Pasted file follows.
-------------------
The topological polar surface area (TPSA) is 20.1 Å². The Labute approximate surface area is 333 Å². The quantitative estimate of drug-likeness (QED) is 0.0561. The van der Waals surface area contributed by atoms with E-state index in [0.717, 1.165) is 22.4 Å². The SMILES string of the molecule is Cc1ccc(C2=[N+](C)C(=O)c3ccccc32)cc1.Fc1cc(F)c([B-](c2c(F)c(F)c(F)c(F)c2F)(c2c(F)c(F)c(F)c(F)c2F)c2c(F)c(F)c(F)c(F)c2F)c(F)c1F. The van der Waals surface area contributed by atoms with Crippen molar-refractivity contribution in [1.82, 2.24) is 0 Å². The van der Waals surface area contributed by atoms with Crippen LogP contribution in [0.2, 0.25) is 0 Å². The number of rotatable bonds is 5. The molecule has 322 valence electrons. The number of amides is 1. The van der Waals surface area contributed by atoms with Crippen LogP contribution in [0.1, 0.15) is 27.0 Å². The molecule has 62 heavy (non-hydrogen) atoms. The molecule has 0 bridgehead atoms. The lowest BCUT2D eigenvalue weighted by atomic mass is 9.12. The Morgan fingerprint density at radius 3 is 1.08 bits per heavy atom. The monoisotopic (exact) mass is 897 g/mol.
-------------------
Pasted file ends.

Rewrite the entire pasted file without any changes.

The topological polar surface area (TPSA) is 20.1 Å². The Labute approximate surface area is 333 Å². The quantitative estimate of drug-likeness (QED) is 0.0561. The van der Waals surface area contributed by atoms with E-state index in [0.717, 1.165) is 22.4 Å². The SMILES string of the molecule is Cc1ccc(C2=[N+](C)C(=O)c3ccccc32)cc1.Fc1cc(F)c([B-](c2c(F)c(F)c(F)c(F)c2F)(c2c(F)c(F)c(F)c(F)c2F)c2c(F)c(F)c(F)c(F)c2F)c(F)c1F. The van der Waals surface area contributed by atoms with Crippen molar-refractivity contribution in [1.82, 2.24) is 0 Å². The van der Waals surface area contributed by atoms with Crippen LogP contribution in [0.2, 0.25) is 0 Å². The number of rotatable bonds is 5. The molecule has 322 valence electrons. The number of amides is 1. The van der Waals surface area contributed by atoms with Crippen LogP contribution in [0.1, 0.15) is 27.0 Å². The molecule has 62 heavy (non-hydrogen) atoms. The molecule has 0 bridgehead atoms. The lowest BCUT2D eigenvalue weighted by atomic mass is 9.12. The Morgan fingerprint density at radius 3 is 1.08 bits per heavy atom. The monoisotopic (exact) mass is 897 g/mol.